Merchants need to redesign business models to match innovation
Retail technology continues to shape the retail landscape, and small-business retailers must adapt or fall behind.
However, the 2018 retail technology trends appear to be less about discovering recently hatched innovations and more on thoughtfully updating business models to get the most out of maturing technologies.
With the digital transformation of retail payments and shopping, consumers find it easier than ever to switch brands. For instance, while standing in a home improvement store, a customer can comparison shop and even purchase from a competitor, all from a smartphone.
In this dynamic environment, retailers need renewed commitment to the customer experience. Personalization, mobile readiness and omnichannel consistency are critical. Data analytics and efficient inventory management provide the agility to make the experience possible.
From initial engagement through product purchase and post-sales interactions, retail technology offers a variety of ways to customize the shopping experience. With many tech options reaching the mainstream small businesses can now afford to build them into their overall strategy.
For example, new, more advanced Guest WiFi technology not only provides an expected customer service, but also enables the retailer to tailor marketing to a customer’s preferences and location in the store. Additionally, 3D printing allows for a dynamic design process and offers shoppers fully customized products.
Artificial intelligence (AI) functionality, available with popular CRM platforms like Salesforce, now benefits small businesses. It can automatically derive useful insights from customer data to streamline marketing efforts and improve the customer experience.
With machine learning, built into some cloud-based applications, post-sales marketing reflects a customer’s buying patterns and anticipates needs.
As a cautionary note, while the data gathered through artificial intelligence and machine learning can inform business decisions, use it mindfully. Customers appreciate a personal touch but dislike the feeling that “big brother” is watching.
Last year, we noted the rise of mobile commerce. In the next year, look for more customers to use mobile not just to browse or compare but to complete the purchase process. Retailers need to be prepared with mobile-first strategies, not simply a mobile presence.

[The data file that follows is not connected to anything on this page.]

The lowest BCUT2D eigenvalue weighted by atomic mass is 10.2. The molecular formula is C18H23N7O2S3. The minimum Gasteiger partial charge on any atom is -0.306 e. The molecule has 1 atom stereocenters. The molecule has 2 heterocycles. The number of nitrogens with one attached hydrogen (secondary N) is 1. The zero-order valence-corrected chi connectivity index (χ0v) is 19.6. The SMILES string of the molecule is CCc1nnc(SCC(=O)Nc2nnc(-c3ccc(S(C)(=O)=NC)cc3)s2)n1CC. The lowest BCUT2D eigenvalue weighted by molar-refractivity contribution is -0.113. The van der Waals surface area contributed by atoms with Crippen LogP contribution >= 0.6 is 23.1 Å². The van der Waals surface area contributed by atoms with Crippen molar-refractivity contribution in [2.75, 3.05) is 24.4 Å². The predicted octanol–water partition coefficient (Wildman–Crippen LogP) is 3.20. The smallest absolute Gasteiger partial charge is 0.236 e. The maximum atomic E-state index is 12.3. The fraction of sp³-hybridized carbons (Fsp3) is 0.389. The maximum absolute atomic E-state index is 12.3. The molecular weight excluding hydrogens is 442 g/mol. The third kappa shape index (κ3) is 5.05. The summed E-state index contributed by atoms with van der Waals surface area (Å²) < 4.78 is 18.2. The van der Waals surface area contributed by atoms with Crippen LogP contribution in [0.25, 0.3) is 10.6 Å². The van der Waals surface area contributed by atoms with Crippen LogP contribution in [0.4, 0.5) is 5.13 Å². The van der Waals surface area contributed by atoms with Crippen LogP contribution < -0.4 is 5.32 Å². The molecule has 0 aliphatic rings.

Make sure customers can find your app easily and that the web and app presence sync seamlessly. Know mobile shopping trends and adjust accordingly.
For example, mobile shoppers are more likely to seek advice on social media. They are also more likely to shop while on the go, thus demanding a more efficient shopping experience with minimal clicks.
Not only do mobile customers need to browse quickly, but the checkout process must be smooth and efficient. Too much information to enter, too many screens to navigate, and customers will abandon their carts. Digital wallet options dramatically increase mobile sales.
The digital transformation need not mark the end of brick-and-mortar stores. But it does mean a seismic shift in how retail businesses operate if they are to be successful. While big box stores struggle in the Amazon age, small retailers stand to benefit.
A minimalist, tech-enabled approach allows businesses of all sizes to focus on customer experience and carve out a vital place in the community. For this to work, the online presence and physical store must complement each other, not just in appearance, but also in inventory and purchase process.
For example, customers working with a personal stylist in-store should be able to complete a purchase either through mobile point-of-sale or directly on their smartphones. Likewise, customers who began a purchase online can then continue the process in store without interruption. Tech-informed sales associates bridge the digital and physical experience.
For brick and mortar to mesh with the digital world, businesses need to adjust to a more agile inventory. Using a pooled inventory for in-store and online purchases offers more fulfillment options. The data gathered can also provide key insights into customer behavior, allowing for more efficient inventory management.
Retailers will be able to predict inventory need with more accuracy, allowing for leaner inventory, speedy delivery and reduced fulfillment costs. A smaller business footprint means lower operating costs, and customers benefit from both in-store experience and product availability.
The retail technology trends suggest that the playing field is leveling out somewhat. Tech options designed to increase efficiency and personalize the customer experience are accessible more than ever to small businesses.
Savvy business owners will more accurately assess shopping behaviors and respond with targeted customer experiences. The blending of virtual and physical stores will open new vistas of opportunity for engaging shoppers and increasing sales.
Partnering with a retailer-focused MSP can help smaller retailers harness the power of retail technology. Its retail technology experts will guide you through the process of designing a digital strategy to efficiently utilize the powerful tools becoming available.